Such is at this time the state of things: secretly, silently, and fast, these Swiss methodists advance in their career of proselytism ; their meetings are bed in the night with closed doors, like those of the primitive Christians. When they are all assembled, they converse on the state of their own hope, faith, and enjoyment, sing “moving, melting hymns," and then depart quietly to their homes. On more than one occasion these assemblies have been broken into by the police; and ladies even have been, without benefit of sex or clergy, committed to durance. But in vain; for within the space of three or four years, since these sentiments were first started and discussed in a friendly manner at Lausanne, they have spread with amazing rapidity and success on every side. From the lower ranks they have ascended to the upper; the judge, the magistrate, and the merchant, are not asbamed to acknowledge them. As their numbers increase aaily, their means increase also, as well as their confidence; they are now able, in more than one situation, to maintain their own ministers; and though the public exercise of their worship is absolutely forbidden, there are times when it is ventured on, and in private not a week elapses, in the chief towns of the Canton de Vaud, without several assemblies. The minister's arrival at the place from his own distant residence is carefully kept a secret from all but the members; the large room is well lighted (for it is night, and every moment passes anxiously by), while the assembly of both sexes, the men ranged on one side and the women on the other, sit in silence. He enters at last; to their great joy, an inspiring hymn is sung, and he commences an animating and impassioned discourse, quite extemporaneous, and addressed chiefly to the feelings of his audience. Sighs and tears, looks of rapture as well as of mourning, often follow, and the zeal thus kindled has not time to subside ere a few days brings another exciting and beloved service. The real sufferers by the harsh proceedings of the Government, have been exiled and ejected ministers, who are now compelled to live in the Netherlands or in Germany, and consider themselves as victims to persecution. They have lost a sufficient income, a situation that was lasting, and are now cast on the stream. There was certainly much of the severe and gloomy spirit of Calvin in the measures resorted to in order to suppress the new sect: it is strange the Swiss authorities should not have better understood the human mind and character, than to think that menaces and imprisonment could stifle religious enthusiasm. They have proved, in this instance, the cradle from which it has sprung forth with new and unconquerable vigour. This cause is not like the transient and vehement system of the celebrated Krudener, who was also expelled the Cantons a few years since for promulgating her wild sentiments. She was too lofty and refined a visionary to seize on the feelings of the common people, who could not enter into her mysticism or share in her transports. The effect she produced was shortlived, and her cause faded away for want of zealous supporters. But this system of the Momiers, though perfectly simple, is concentrated and strong, and bears with it the very elements of success and victory. No lofty or peculiar revelations are claimed; no member is exalted high above the rest for surprise or imitation; but the minister and the poorest of the people, the avocat and the paysan, the lady and the washerwoman, all meet alike on the same kindred soil, drink of the same fountains of inspiration on a footing of perfect equality, speak of their hopes, fears, and triumplas with mutual sympathy and mutual kindness. All feel that they are embarked on the same troubled but exciting course, that the same tide wafts them onward for good or for ill; for the system is a purely spiritual one, and also an eminently social one. The interests of the society are admirably served by the private and earnest visits of the female members to families and individuals ; they enter with an air of perfect simplicity, and being seated, commence a touching and earnest address on the subject of the best and highest interests. Two or three of their books and pamphlets are not forgotten, and are placed in the hand of the bearer. They have already their own hymn-books ; many of the pieces are of original composition, and do no discredit to the genius of the composer; and treatises also, explanatory of their sentiments, touching on the darkness that shrouds too much of the land, the supineness that lulls the spirits of its people, the errors of sentiment that mark them to be in a degenerated state of belief, and so on. No Quaker, however, can be more unassuming or persevering than these female disciples, whom the rest of the natives call. Quixotes, and regard with dislike; but if success is the test of a good cause, they have it, and will reap it in future years still more abundantly. The dry, cold, comfortless system of Calvin falls every day before these humble but untired and determined innovators--the Socinianism that has thrown its blasting shadow over the shores of the lake, begins to give way before the sure yet noiseless march of the obscure Momiers. A few years more, and they will, most probably, be a powerful and flourishing body of people; and the recluse at the feet of the wild mountains and the banks of the sad and marshy lake, will not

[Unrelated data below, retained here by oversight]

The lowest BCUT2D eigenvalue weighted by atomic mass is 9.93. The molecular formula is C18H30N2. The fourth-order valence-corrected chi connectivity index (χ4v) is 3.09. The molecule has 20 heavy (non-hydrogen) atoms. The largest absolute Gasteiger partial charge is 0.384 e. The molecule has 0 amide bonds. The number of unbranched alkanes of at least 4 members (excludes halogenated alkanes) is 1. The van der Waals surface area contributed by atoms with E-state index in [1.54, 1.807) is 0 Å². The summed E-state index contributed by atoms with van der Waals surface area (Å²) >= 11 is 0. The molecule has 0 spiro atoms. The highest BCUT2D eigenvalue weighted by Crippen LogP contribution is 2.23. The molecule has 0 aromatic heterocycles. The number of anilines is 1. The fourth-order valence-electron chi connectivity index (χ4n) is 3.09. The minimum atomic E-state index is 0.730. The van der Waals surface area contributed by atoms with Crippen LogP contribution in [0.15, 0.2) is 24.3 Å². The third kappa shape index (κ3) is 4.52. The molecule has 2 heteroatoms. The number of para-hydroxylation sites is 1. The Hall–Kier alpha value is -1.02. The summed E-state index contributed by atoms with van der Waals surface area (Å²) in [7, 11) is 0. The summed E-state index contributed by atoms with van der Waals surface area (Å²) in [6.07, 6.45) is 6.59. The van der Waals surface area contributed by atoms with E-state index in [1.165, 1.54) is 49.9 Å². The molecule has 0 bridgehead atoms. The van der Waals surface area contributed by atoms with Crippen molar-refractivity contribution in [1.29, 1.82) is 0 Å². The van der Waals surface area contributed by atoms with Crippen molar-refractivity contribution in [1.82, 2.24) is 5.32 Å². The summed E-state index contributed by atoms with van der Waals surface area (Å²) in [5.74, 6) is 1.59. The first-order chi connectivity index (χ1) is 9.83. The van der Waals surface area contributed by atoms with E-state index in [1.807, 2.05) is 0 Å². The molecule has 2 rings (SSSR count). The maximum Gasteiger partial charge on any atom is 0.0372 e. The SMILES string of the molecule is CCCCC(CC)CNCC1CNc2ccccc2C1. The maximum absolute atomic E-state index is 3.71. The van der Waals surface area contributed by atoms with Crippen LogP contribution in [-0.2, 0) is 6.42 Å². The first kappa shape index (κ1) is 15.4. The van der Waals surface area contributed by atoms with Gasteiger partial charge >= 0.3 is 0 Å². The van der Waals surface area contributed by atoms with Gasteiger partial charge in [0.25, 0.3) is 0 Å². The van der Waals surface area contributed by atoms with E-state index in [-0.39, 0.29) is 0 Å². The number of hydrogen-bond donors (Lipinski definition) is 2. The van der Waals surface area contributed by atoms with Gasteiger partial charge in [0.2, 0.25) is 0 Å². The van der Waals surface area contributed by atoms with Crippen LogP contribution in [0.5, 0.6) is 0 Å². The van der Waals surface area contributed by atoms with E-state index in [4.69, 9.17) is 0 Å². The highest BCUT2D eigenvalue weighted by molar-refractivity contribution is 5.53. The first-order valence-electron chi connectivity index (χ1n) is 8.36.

deem that he spent his two years of devoted seclusion in vain. It is not always difficult, by dint of earnest, well-timed, and devoted efforts, to kindle the flame of religious zeal even in the dullest lands; and vain are the laws, or chains, or dungeons of commonwealths or of tyrants to calm or extinguish it.

VACCINATION RIGHTLY CONSIDERED.*

It is proposed, in this paper, to show the protective influence of vaccination, and thereby to prove the blessed advantages which the Jennerian discovery has afforded, in consequence of the various and conflicting doubts lately thrown upon it by the ignorant. The following observations are farther submitted with a view to strengthen public confidence, by assisting in the elucidation of this interesting phenomenon, ordained by Providence as an antidote to one of the most dreadful and loathsome diseases to which human nature is exposed. For it concerns every community throughout the world, and annually preserves life, health, and beauty, to tens of thousands in the British Empire.